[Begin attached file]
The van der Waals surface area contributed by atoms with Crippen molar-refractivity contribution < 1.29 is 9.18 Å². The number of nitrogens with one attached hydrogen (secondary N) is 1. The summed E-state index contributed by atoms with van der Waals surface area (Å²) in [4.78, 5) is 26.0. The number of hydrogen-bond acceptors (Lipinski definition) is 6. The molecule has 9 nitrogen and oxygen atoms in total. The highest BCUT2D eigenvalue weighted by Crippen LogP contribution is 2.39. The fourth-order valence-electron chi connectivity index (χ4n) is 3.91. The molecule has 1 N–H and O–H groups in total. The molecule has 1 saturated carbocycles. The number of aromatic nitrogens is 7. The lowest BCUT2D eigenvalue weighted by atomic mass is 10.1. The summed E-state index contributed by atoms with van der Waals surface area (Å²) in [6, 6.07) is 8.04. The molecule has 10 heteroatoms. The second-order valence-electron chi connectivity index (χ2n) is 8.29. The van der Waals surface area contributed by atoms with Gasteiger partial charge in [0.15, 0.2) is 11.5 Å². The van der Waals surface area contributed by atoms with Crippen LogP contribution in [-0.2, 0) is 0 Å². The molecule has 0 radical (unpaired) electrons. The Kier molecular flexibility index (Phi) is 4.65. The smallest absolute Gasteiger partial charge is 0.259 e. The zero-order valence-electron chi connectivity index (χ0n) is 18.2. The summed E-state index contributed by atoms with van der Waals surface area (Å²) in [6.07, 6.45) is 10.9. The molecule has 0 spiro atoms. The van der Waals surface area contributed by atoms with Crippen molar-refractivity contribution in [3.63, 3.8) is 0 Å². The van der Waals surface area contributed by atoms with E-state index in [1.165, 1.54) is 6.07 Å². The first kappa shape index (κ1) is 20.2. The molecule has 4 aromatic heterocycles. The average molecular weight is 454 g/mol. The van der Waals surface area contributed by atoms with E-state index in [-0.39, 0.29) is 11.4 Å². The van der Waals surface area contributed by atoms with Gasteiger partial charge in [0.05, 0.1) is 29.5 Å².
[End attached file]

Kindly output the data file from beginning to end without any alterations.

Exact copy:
The van der Waals surface area contributed by atoms with Crippen molar-refractivity contribution < 1.29 is 9.18 Å². The number of nitrogens with one attached hydrogen (secondary N) is 1. The summed E-state index contributed by atoms with van der Waals surface area (Å²) in [4.78, 5) is 26.0. The number of hydrogen-bond acceptors (Lipinski definition) is 6. The molecule has 9 nitrogen and oxygen atoms in total. The highest BCUT2D eigenvalue weighted by Crippen LogP contribution is 2.39. The fourth-order valence-electron chi connectivity index (χ4n) is 3.91. The molecule has 1 N–H and O–H groups in total. The molecule has 1 saturated carbocycles. The number of aromatic nitrogens is 7. The lowest BCUT2D eigenvalue weighted by atomic mass is 10.1. The summed E-state index contributed by atoms with van der Waals surface area (Å²) in [6, 6.07) is 8.04. The molecule has 10 heteroatoms. The second-order valence-electron chi connectivity index (χ2n) is 8.29. The van der Waals surface area contributed by atoms with Gasteiger partial charge in [0.15, 0.2) is 11.5 Å². The van der Waals surface area contributed by atoms with Crippen LogP contribution in [-0.2, 0) is 0 Å². The molecule has 0 radical (unpaired) electrons. The Kier molecular flexibility index (Phi) is 4.65. The smallest absolute Gasteiger partial charge is 0.259 e. The zero-order valence-electron chi connectivity index (χ0n) is 18.2. The summed E-state index contributed by atoms with van der Waals surface area (Å²) in [6.07, 6.45) is 10.9. The molecule has 0 spiro atoms. The van der Waals surface area contributed by atoms with Crippen molar-refractivity contribution in [3.63, 3.8) is 0 Å². The van der Waals surface area contributed by atoms with E-state index in [1.165, 1.54) is 6.07 Å². The first kappa shape index (κ1) is 20.2. The molecule has 4 aromatic heterocycles. The average molecular weight is 454 g/mol. The van der Waals surface area contributed by atoms with E-state index in [-0.39, 0.29) is 11.4 Å². The van der Waals surface area contributed by atoms with Gasteiger partial charge in [0.05, 0.1) is 29.5 Å².